2. Hi, I am currently finishing up a project on implementing some emotions in the Petrabot to test a library I've written in C++. However I have run into a problem regarding the data transfer between the Pyrogenesis C++ layer and the mod javascript layer. I apologize for the amount of code in advance, but I am completely stumped as to where the error might be happening. In short, I am trying to convert data contained in a data wrapper class I've made to transfer data from the library. As far as feedback is concerned the data seems to be sent properly without any hiccups as the Javascript end seems to recognize the emotions vector as an object. However, the problem arises when I try to reference the "who" integer as it returns as undefined (this may very well be the case with more of the members of the Emotions wrapper, however I have no evidence that this is the case as of yet). class EmoState { public: class Emotions { public: int who; int strongest; std::vector<const Emote> emotes; Emotions::Emotions(); Emotions::~Emotions(); void SetWho(int s); void SetStrongest(int s); void AddEmotion(const Emote& e); }; int strAt; std::vector<Emotions> emotions; EmoState::EmoState(); EmoState::~EmoState(); void SetStrAt(int s); void AddEmotions(Emotions& e); }; The when the bot requests the data through GetEmoState (below), the C++ architecture fetches the current EmoState (which I've confirmed functions correctly through multiple tests) and tries to convert it for use with the bot. (Though I doubt this script contains the error, I included it to give a complete view of what's happening), static JS::Value GetEmoState(ScriptInterface::CxPrivate* pCxPrivate, int playerid) { ENSURE(pCxPrivate->pCBData); CAIWorker* self = static_cast<CAIWorker*> (pCxPrivate->pCBData); JSContext* cx(self->m_ScriptInterface->GetContext()); JS::RootedValue emoState(cx); const EmoState emoStates = self->ValTest.EmotionalState(playerid); self->m_ScriptInterface->ToJSVal<EmoState>(cx, &emoState, emoStates); return emoState; } The data conversion I wrote to handle the container is as seen below, I suspect that the error lies somewhere in this block of code, however I am not sure what I might have written wrong. template<> void ScriptInterface::ToJSVal<Emote>(JSContext* cx, JS::MutableHandleValue ret, const Emote& val) { JSAutoRequest rq(cx); JS::RootedValue who(cx); JS::RootedValue name(cx); JS::RootedValue intensity(cx); JS::RootedObject obj(cx, JS_NewObject(cx, nullptr, JS::NullPtr(), JS::NullPtr())); if (!obj) { ret.setUndefined(); LOGERROR("Failed to create emote object"); return; } ToJSVal<int>(cx, &who, *val.directedAt); ToJSVal<int>(cx, &name, *val.name); ToJSVal<double>(cx, &intensity, *val.intensity); JS_SetProperty(cx, obj, "directedAt", who); JS_SetProperty(cx, obj, "name", name); JS_SetProperty(cx, obj, "intensity", intensity); ret.setObject(*obj); } template<> void ScriptInterface::ToJSVal<EmoState::Emotions>(JSContext* cx, JS::MutableHandleValue ret, const EmoState::Emotions& val) { JSAutoRequest rq(cx); JS::RootedValue who(cx); JS::RootedValue strongest(cx); JS::RootedObject obj(cx, JS_NewObject(cx, nullptr, JS::NullPtr(), JS::NullPtr())); if (!obj) { ret.setUndefined(); LOGERROR("Failed to create emotions object"); return; } JS::RootedObject em(cx, JS_NewArrayObject(cx, 0)); if (!em) { ret.setUndefined(); LOGERROR("Failed to create emotions object"); return; } for (size_t i = 0; i < val.emotes.size(); ++i) { JS::RootedValue el(cx); ScriptInterface::ToJSVal<Emote>(cx, &el, val.emotes[i]); JS_SetElement(cx, em, i, el); } JS::RootedValue em2(cx); em2.setObject(*em); ToJSVal<int>(cx, &who, val.who); ToJSVal<int>(cx, &strongest, val.strongest); JS_SetProperty(cx, obj, "who", who); JS_SetProperty(cx, obj, "strongest", strongest); JS_SetProperty(cx, obj, "emotes", em2); ret.setObject(*obj); } template<> void ScriptInterface::ToJSVal<EmoState>(JSContext* cx, JS::MutableHandleValue ret, const EmoState& val) { JSAutoRequest rq(cx); JS::RootedObject obj(cx, JS_NewObject(cx, nullptr, JS::NullPtr(), JS::NullPtr())); if (!obj) { ret.setUndefined(); LOGERROR("Failed to create EmoState object"); return; } JS::RootedValue strAt(cx); ScriptInterface::ToJSVal(cx, &strAt, val.strAt); JS::RootedObject em(cx, JS_NewArrayObject(cx, 0)); if (!em) { ret.setUndefined(); LOGERROR("Failed to create EmoState object"); return; } for (size_t i = 0; i < val.emotions.size(); ++i) { JS::RootedValue el(cx); ScriptInterface::ToJSVal<EmoState::Emotions>(cx, &el, val.emotions[i]); JS_SetElement(cx, em, i, el); } JS::RootedValue em2(cx); em2.setObject(*em); JS_SetProperty(cx, obj, "strAt", strAt); JS_SetProperty(cx, obj, "emotions", em2); ret.setObject(*obj); } As mentioned before, the javascript code (as seen below) requests the data, which is then applied to their relevant variables on the javascript end. The specific problem variable in the script is the "eS.who" variable which returns undefined and as such the if statement defaults to else. let emoState = Engine.GetEmoState(PlayerID); let pHF = this.PersonalEmoState.HopeFear; let pJD = this.PersonalEmoState.JoyDistress; let pPS = this.PersonalEmoState.PrideShame; for(let eS in emoState.emotions) { if(eS.who === PlayerID) { this.PersonalEmoState.Strongest = eS.strongest; this.PersonalEmoState.PrideShame = eS.emotes[0].intensity; this.PersonalEmoState.JoyDistress = eS.emotes[1].intensity; this.PersonalEmoState.HopeFear = eS.emotes[2].intensity; this.PersonalEmoState.SatisfactionFearsconfirmed = eS.emotes[3].intensity; this.PersonalEmoState.ReliefDisappointment = eS.emotes[4].intensity; this.PersonalEmoState.GratificationRemorse = eS.emotes[5].intensity; } else { let pGA = m.EmotionHandler.SocialEmoState[eS.who].GratitudeAnger; m.EmotionHandler.SocialEmoState[eS.who].Strongest = eS.strongest; m.EmotionHandler.SocialEmoState[eS.who].AdmirationReproach = eS.emotes[0].intensity; m.EmotionHandler.SocialEmoState[eS.who].HappyforResentment = eS.emotes[1].intensity; m.EmotionHandler.SocialEmoState[eS.who].GloatingPity = eS.emotes[2].intensity; m.EmotionHandler.SocialEmoState[eS.who].GratitudeAnger = eS.emotes[3].intensity; if(gameState.isPlayerAlly(eS.who)) { pJD = (pJD === this.PersonalEmoState.JoyDistress ? 0 : this.PersonalEmoState.JoyDistress); pPS = (pPS === this.PersonalEmoState.PrideShame ? 0 : this.PersonalEmoState.PrideShame); if(pGA !== m.EmotionHandler.SocialEmoState[eS.who].GratitudeAnger) { pGA = m.EmotionHandler.SocialEmoState[eS.who].GratitudeAnger ? 0 : this.PersonalEmoState.PrideShame; this.Config.personality.cooperative = Math.max(Math.min(1, this.Config.personality.cooperative + ((pGA + pPS + pJD)/3)), 0); } } } } this.StrongestAt = emoState.strAt; Once again, I am very sorry for the long post and mass of code. I hope someone will be able to help me as I believe I can make this a cool update. If my tests of the system are successful I am planning on developing a fully Javascript version of my library, which I'll submit as a fork to the Petrabot for people to play with as they want.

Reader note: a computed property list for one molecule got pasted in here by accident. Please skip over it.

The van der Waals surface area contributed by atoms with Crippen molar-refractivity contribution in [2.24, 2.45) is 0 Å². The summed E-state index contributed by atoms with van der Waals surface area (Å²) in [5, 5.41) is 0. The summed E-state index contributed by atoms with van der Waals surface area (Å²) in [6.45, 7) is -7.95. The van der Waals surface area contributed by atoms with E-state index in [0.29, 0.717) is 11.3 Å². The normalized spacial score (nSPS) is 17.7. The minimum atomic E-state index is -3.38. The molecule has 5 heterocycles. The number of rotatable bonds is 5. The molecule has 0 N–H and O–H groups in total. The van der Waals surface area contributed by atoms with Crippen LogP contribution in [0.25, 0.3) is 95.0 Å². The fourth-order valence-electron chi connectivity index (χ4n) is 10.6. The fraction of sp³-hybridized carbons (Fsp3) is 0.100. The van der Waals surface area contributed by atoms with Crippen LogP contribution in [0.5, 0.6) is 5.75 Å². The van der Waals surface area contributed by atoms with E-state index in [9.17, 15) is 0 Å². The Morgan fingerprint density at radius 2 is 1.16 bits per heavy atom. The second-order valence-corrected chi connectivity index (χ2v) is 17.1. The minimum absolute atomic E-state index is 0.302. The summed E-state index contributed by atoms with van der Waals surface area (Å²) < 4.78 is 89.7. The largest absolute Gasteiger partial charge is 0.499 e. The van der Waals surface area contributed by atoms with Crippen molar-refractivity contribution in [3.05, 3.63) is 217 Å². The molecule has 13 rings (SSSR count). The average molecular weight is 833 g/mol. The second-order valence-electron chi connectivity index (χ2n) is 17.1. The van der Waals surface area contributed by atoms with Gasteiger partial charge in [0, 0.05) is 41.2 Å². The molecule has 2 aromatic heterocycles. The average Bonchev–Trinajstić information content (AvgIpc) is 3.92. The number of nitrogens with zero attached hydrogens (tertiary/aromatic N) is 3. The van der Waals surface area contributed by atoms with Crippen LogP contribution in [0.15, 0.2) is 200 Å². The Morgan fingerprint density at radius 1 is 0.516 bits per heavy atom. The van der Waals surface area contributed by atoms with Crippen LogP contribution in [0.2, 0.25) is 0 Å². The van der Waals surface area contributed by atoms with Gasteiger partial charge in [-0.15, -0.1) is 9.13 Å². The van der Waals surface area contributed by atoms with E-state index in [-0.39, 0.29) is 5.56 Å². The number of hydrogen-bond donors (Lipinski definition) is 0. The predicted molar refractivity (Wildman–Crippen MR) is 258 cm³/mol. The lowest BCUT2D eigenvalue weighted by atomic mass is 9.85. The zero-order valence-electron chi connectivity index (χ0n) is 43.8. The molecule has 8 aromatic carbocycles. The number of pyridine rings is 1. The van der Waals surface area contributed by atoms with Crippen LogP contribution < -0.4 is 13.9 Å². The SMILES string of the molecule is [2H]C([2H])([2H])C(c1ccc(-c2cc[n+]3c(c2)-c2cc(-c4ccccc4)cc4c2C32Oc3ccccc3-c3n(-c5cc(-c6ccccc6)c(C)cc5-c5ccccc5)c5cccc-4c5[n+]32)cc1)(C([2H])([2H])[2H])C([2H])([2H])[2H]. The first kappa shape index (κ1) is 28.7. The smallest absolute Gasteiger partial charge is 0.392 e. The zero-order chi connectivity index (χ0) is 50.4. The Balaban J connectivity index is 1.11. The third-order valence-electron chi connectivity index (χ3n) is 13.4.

• Create New...